How to heat your home without breaking the bankPosted: Updated:
Homeowner Joshua Simon doesn't want another massive electric bill.
"I had a $347 bill last month, so I need to seal up my whole basement," he said.
With more cold air moving into the Midstate, Simon went to the Home Depot in Green Hills for an economical solution.
"My house can't stay warm without it insulated in the basement. It's just going to be a constant struggle, so I might as well spend the upfront money right now and save it on the back-end," he said.
Simon is not alone in wanting to avoid expensive heating bills.
Paul Sharpe with Home Depot says it's important to look for any cracks around your windows and doors.
"Grab and go's now would be the draft stops. Obviously, you can use for doors or windows," Sharpe said.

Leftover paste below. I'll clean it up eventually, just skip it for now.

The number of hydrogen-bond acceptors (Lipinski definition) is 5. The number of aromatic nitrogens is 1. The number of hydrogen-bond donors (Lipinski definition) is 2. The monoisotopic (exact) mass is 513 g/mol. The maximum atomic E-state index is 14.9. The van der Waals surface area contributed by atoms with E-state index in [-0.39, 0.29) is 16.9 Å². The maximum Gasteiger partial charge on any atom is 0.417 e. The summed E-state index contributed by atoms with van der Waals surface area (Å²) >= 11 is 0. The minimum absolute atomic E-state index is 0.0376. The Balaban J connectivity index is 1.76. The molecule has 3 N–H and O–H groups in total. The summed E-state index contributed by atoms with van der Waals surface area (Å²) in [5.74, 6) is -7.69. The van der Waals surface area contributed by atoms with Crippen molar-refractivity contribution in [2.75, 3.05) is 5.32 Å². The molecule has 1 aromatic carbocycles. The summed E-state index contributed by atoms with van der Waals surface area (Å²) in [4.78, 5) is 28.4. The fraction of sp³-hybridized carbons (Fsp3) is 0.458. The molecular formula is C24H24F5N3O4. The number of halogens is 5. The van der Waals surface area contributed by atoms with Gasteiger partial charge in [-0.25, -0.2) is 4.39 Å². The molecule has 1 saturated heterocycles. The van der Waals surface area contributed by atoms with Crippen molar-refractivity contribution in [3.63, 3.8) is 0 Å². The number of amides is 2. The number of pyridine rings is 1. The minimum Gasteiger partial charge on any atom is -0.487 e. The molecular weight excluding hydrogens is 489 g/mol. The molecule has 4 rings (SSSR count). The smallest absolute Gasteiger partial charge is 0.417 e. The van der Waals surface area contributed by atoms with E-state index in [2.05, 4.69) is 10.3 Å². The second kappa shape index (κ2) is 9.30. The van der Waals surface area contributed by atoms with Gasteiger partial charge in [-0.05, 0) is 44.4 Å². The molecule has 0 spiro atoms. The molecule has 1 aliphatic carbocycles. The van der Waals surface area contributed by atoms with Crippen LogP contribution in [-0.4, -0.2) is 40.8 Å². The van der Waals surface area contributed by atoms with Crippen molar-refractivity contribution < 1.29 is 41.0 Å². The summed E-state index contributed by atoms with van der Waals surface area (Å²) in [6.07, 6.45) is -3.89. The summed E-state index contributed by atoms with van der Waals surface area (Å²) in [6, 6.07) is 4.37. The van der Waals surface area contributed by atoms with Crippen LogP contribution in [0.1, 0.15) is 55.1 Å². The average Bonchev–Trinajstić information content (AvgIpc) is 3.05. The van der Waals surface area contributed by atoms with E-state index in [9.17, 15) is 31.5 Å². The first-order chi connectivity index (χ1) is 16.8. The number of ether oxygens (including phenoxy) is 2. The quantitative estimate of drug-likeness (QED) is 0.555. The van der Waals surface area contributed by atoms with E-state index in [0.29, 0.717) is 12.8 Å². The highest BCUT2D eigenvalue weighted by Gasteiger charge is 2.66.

As many work to keep the cold out of their homes, energy companies are preparing to keep your heat on.
The Tennessee Valley Authority provides power to most local power companies throughout the region. During the last cold snap, so many turned up their heat that TVA Spokesperson Scott Brooks says a record usage was set during a 24-hour period.
"We basically were running every single unit of every kind that we had available to meet the demand, and we were able to do that, but we're expecting to have to do the same thing again later on this week," Brooks said.
Brooks warns that when the thermostat is turned up above 68 degrees, consumers can prepare for their bills to go up.
Taking towels or blankets and placing them at the base of doors can also keep drafts out and save money.
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